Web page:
Foreign Exchange Intervention Policy

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Banco de la República's policy strategy seeks to maintain a low and stable inflation rate, as well as to achieve output levels close to the economy’s potential. The Bank's policy also contributes to preserve the stability of the financial and payment systems. Flexibility of the exchange rate is considered a fundamental element to achieve these objectives. First of all, in a flexible exchange rate regime, the exchange rate serves as an adjustment variable against economic shocks, reducing the volatility of economic activity. Second, exchange rate flexibility allows for the independent use of the interest rate as an instrument to bring inflation and output closer to their desired values. Third, flexibility of the exchange rate reduces the incentives for excessive exchange-rate risk-taking by economic agents, which is vital to maintain financial stability.

As the foreign exchange authority, however, Banco de la República can intervene in the foreign exchange market. Such intervention does not limit the exchange rate flexibility, nor does it intend to set or achieve any specific level of the exchange rate, and pursues objectives compatible with the inflation targeting strategy. Specifically, the Bank’s intervention seeks to: (i) increase the level of foreign reserves in order to reduce external vulnerability and improve the conditions of access to international financing; (ii) mitigate exchange-rate movements that do not clearly reflect the behavior of the fundamentals of the economy and that may negatively affect inflation and economic activity; and (iii) moderate rapid and sustained deviations in the exchange rate vis-à-vis its trend, in order to avoid disorderly behaviors in the financial markets.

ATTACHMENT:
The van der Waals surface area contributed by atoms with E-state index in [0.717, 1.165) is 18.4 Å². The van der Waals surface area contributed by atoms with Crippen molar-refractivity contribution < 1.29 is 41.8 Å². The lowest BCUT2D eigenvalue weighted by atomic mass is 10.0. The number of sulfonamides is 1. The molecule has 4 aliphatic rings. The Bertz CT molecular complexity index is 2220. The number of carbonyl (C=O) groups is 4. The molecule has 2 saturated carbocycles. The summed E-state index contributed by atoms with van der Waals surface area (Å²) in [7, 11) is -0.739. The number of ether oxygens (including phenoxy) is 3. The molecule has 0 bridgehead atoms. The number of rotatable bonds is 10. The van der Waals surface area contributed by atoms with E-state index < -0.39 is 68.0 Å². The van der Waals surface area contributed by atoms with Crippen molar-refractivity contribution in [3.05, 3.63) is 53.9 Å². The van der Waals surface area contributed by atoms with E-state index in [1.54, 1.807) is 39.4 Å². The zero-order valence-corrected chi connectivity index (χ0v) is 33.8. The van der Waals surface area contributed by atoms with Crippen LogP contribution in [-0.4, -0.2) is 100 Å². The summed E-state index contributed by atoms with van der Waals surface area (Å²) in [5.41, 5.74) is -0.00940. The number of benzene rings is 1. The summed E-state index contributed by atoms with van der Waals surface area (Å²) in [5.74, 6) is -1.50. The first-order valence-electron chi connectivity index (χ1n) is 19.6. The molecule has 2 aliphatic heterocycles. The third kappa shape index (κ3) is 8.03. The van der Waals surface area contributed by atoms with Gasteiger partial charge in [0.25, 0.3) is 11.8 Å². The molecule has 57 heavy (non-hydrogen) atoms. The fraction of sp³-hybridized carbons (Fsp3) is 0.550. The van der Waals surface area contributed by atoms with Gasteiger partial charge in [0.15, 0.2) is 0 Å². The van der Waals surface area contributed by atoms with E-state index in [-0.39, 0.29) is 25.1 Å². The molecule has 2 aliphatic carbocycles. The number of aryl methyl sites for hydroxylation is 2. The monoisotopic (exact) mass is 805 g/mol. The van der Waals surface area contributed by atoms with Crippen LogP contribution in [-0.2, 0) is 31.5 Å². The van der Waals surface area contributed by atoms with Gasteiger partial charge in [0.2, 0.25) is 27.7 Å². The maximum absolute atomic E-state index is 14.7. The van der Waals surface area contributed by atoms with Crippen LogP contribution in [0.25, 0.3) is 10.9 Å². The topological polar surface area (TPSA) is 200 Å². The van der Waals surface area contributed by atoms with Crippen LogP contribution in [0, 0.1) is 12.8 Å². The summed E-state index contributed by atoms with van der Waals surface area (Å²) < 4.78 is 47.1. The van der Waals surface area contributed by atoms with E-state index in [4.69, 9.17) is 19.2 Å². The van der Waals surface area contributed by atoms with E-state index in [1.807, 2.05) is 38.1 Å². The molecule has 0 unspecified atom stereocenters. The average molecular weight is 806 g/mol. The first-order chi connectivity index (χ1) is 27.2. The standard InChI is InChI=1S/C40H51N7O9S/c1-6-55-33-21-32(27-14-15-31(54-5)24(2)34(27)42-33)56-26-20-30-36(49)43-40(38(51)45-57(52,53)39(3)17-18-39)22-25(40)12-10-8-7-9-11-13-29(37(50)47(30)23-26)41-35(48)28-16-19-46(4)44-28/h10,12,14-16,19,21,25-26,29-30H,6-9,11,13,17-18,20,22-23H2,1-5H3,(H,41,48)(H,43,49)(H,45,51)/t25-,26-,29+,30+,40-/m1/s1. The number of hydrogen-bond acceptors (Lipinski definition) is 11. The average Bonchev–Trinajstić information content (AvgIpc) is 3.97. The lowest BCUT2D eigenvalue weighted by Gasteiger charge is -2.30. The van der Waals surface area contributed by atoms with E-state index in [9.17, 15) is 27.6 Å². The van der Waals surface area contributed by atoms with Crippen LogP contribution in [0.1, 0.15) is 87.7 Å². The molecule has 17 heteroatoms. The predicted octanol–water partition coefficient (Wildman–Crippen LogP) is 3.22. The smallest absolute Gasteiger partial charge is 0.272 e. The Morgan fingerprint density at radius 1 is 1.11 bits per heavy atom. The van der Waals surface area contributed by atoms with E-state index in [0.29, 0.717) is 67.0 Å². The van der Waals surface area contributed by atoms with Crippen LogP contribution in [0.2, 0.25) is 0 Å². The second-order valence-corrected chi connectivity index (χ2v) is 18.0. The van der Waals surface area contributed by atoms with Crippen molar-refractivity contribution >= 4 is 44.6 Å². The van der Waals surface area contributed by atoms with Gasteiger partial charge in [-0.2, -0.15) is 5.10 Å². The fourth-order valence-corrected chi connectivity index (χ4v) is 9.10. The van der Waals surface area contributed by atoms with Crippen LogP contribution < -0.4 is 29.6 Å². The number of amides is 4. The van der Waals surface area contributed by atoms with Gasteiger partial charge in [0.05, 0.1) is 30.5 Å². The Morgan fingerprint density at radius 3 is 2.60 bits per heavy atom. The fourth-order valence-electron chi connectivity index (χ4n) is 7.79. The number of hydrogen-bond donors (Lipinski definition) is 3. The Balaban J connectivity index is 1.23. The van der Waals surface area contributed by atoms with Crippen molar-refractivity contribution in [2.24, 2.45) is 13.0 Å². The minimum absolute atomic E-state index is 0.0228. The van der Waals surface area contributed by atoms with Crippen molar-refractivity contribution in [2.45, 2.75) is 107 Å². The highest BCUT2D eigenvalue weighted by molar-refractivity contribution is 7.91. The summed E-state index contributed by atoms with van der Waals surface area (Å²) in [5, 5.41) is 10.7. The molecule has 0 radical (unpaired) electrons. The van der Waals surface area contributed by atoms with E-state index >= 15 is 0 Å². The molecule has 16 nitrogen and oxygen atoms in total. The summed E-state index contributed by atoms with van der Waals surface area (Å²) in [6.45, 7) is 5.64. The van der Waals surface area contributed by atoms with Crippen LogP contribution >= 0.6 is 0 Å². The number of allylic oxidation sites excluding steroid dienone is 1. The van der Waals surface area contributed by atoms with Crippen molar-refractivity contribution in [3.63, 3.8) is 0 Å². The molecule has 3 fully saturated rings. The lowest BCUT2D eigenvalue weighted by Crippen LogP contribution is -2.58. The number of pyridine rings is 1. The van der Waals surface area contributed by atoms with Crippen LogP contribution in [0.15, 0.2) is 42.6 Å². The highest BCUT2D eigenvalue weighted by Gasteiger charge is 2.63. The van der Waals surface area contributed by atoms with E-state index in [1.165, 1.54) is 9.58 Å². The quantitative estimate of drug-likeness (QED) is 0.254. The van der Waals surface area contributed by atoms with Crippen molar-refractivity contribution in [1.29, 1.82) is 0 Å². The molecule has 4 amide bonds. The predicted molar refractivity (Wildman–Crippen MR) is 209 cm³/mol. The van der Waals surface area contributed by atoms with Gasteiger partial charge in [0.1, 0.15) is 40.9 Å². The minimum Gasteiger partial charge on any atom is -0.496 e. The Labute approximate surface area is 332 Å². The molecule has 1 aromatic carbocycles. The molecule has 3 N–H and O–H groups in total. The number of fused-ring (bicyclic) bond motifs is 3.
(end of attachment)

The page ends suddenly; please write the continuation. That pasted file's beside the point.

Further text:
To ensure the compatibility of the exchange-rate intervention with the inflation targeting strategy, sales and purchases in the foreign exchange market are sterilized as necessary in order to stabilize the short-term interest rate at the level that the Board of Directors deems consistent with the inflation target and with the evolution of output around its potential level. This means that the monetary expansion or contraction generated by foreign exchange sales or purchases is offset so that the short-term interest rate does not deviate from the level set by the Board of Directors. 

The decision to intervene considers the benefits and costs for the country and its effect on the Central Bank's financial statements. The amounts for purchasing foreign currencies are determined so that the level of external liquidity of the Central Bank covers the external deficit, payments of the external debt, and other potential capital outflows.

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